The Thin Red Line (1998) – 3

Terrence Malick

Power and Evil

The Thin Red Line (1998).  Written and directed Terrence Malick.  Starring James Caviezel, Sean Penn, Nick Nolte, and Elias Koteas.  170 mins; rated R.  Metacritic: 78%; Rotten Tomatoes: 79%.

Despite the plethora of smarmy villains and gnarly monsters, American films of any sort rarely take on a dead-serious probing exploration of evil, human and otherwise.  There are exceptions, of course, some glorious ones, to be sure:  classics like the Godfather series, Chinatown, The Deer Hunter, the original Star Wars saga as well as the recent reboot.  What distinguishes these films is their surprises about the nature of evil and where evil shows up, especially with regard to its presence with the seemingly heroic central characters.  Usually in these films, it not only takes a while not only for the audience to recognize evils afoot but so also especially for the protagonist, especially when it comes to its presence with himself (all these characters are men).

We run into a raft of such folk, misbegotten and otherwise, in Terrence Malick’s singular war film, The Thin Red Line (1998).  There are obvious bad guys, for sure, like those few foot soldiers who, for who knows what reasons, torment and pillage captured and dead Japanese troops, just as they do wildlife.  Combat can do strange things to otherwise decent people.  It is a high price for walking through the gates of hell at the behest of others warm and secure on the “home front.”  Soldiers usually do their best, till stress and terror get the best of them.  It is a wonder they do as well as they do in uniform and after.

There are others, though, who should know better, and do, but simply don’t care, so enamored are they of their own power and thirsts for whatever.  And, worse still, they ensnare others in their guile and lust for power and/or glory.  The first we run into is the most powerful man in the film, General Quintard, played by John Travolta in a memorable cameo.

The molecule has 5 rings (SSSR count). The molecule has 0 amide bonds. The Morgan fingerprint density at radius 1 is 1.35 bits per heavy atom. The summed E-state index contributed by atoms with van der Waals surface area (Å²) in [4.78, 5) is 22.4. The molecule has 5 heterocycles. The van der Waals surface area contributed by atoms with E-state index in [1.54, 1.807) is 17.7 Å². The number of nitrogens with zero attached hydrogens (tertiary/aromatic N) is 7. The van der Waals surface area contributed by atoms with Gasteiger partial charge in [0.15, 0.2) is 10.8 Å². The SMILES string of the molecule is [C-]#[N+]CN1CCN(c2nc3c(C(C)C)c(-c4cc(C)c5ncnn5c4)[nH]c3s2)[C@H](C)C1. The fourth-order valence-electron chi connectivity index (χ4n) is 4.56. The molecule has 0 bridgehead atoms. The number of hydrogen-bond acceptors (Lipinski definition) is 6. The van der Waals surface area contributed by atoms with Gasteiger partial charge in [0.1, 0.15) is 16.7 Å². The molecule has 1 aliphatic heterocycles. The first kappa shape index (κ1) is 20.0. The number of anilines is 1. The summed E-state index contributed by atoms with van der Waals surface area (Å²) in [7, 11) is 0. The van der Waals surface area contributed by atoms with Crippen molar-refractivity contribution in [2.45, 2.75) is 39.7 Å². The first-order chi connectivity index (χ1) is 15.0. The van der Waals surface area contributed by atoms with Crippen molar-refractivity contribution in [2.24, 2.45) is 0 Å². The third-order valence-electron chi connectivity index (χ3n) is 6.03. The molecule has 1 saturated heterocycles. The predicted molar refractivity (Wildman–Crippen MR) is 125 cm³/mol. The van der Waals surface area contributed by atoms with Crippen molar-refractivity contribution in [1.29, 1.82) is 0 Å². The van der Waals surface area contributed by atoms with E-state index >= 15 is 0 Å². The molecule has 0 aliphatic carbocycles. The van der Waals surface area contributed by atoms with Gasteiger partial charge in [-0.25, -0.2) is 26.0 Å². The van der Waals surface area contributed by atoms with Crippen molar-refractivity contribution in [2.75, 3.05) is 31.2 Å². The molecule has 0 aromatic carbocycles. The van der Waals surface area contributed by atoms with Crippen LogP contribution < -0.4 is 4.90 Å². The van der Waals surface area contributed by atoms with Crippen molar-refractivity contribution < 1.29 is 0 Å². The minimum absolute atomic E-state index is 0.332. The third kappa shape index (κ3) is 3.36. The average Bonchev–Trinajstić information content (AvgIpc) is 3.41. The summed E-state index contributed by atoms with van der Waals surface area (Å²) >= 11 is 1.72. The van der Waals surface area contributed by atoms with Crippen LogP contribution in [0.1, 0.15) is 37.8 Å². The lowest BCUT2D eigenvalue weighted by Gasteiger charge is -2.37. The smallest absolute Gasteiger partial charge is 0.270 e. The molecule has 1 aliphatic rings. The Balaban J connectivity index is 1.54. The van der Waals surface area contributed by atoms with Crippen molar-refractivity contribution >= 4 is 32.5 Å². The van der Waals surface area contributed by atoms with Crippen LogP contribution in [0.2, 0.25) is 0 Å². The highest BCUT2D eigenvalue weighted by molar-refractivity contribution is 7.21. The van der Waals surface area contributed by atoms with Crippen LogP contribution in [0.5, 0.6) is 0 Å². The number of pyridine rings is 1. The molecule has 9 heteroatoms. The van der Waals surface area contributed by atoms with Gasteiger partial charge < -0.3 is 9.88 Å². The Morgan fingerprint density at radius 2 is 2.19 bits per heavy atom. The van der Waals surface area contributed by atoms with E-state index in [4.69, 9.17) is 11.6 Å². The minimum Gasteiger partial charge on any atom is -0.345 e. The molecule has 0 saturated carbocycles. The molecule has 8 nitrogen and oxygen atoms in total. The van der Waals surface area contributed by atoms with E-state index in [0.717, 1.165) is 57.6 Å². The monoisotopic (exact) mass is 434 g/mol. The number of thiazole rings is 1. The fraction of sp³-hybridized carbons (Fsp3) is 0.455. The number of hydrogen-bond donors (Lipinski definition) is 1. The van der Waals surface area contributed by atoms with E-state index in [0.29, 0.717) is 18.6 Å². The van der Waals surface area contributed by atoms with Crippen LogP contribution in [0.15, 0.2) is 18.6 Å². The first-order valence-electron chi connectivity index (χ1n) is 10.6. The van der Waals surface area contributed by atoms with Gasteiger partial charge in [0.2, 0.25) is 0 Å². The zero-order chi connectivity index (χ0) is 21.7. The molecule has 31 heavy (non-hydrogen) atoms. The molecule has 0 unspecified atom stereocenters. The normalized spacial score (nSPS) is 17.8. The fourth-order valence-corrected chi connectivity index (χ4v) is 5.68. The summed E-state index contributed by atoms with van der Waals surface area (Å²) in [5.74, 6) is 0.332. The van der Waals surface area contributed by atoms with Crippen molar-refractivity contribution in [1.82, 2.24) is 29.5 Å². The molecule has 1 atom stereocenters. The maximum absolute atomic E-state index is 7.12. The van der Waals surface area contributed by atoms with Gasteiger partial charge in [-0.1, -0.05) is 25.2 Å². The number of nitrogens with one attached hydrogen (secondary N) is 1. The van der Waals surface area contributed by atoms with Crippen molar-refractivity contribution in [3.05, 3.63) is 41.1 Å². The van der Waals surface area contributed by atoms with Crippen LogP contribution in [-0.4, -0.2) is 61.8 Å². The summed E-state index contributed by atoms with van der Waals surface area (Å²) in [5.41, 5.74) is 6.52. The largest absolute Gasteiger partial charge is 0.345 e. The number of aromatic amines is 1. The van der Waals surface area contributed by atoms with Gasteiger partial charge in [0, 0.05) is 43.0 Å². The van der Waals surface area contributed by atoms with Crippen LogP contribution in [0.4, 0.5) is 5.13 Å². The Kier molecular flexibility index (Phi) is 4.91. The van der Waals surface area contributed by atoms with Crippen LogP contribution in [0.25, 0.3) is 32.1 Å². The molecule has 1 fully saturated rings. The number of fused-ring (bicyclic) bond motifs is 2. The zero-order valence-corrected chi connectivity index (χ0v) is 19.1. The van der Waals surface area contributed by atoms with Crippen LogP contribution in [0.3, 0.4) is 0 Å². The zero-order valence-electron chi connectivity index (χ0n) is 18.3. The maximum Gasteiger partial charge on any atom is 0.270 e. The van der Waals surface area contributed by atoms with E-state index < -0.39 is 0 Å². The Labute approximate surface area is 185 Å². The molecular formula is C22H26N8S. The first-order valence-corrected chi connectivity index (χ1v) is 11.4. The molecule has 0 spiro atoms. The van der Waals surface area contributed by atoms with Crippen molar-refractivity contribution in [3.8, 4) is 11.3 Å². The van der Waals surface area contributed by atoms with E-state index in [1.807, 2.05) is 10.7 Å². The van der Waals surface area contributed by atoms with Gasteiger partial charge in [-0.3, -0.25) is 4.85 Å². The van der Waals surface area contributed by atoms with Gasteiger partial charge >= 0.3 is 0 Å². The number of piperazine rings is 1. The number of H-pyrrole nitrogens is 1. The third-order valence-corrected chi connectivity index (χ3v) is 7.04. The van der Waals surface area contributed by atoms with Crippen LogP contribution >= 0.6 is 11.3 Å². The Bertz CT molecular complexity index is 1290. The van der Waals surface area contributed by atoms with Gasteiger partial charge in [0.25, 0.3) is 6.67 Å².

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Three scenes into the film we find the general in a mix of compliment, condescension, and threat, cajoling and coercing Major Tall, an under-promoted career soldier, to win, no matter the cost in soldiers’ lives.  If he wants overdue promotions, well, that’s the price, and Quintard goads with thinly veiled insult.  Without ever naming it, both know the game their playing and the dance goes on and on.

As for Tall (Nick Nolte, in one of his best performances), he’s willing to put aside all he once was as a human being.  In the interior voiceover commentary that reacts to Quintard’s monologue, Tall reckons with his predicament, knowing “what he would have given for love’s sake.”  Now, though, he thrusts aside his once honorable career for battlefield success, no matter the cost.  He bullies and then fires and ships stateside his able underling, Staros (Elias Koteas), simply because he mildly questions Tall’s goals and strategy.  Suddenly war is not about territory and control, though both measure success, but success itself, no matter the cost.  His pursuit is essentially mad, modelled as he is after mad Ahab in Herman Melville’s magnificent Moby Dick, though old Ahab has a nobler goal, that of facing down God’s apparent affronts to humankind (another character gets his name from the novel as well, Staros echoing Starbuck, the First Mate who challenges Ahab’s quest to kill the white whale because it will cost the lives of his crew).  Still, again like Ahab, Tall cannot purge his soul of the goodness of life.  One dawn Tall recalls Homer’s adoration of light, a passage he recites aloud in the Greek he learned at West Point.

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In both instances, the leaders mask real motives in patriotic tripe, as does Staros’ successor, Captain Charles Bosche (George Clooney doing cameo work), whose name reveals all we need to know of his supposed leadership.  An antidote of sorts, and perhaps Malick’s mouthpiece, is the nihilist 1st Sergeant Welsh (Sean Penn) who sees only deceit and self-pursuit from top to bottom.  All the talk of noble patriotism is simply a means to induct unwitting souls into the war’s big lie.  Still, despite all this scorn, it is Welsh who seems the model leader, doing what he must wisely as a gesture of care about his men, though he asserts that he would rather be “numb” than care, as he amply does about the war’s constant horrors and suffering.

Power corrupts and damns, almost inevitably, inside the church and out, liberal or conservative, and rare is the leader who can detect its infection, and wise would we be if we bore that in mind, as Yoda would say.  Then again, full of disdain and ego, others don’t bother to hide much at all, happily flaunting their disdain for all unlike and below themselves in kind and power.  Be wary, and God help us, oh please.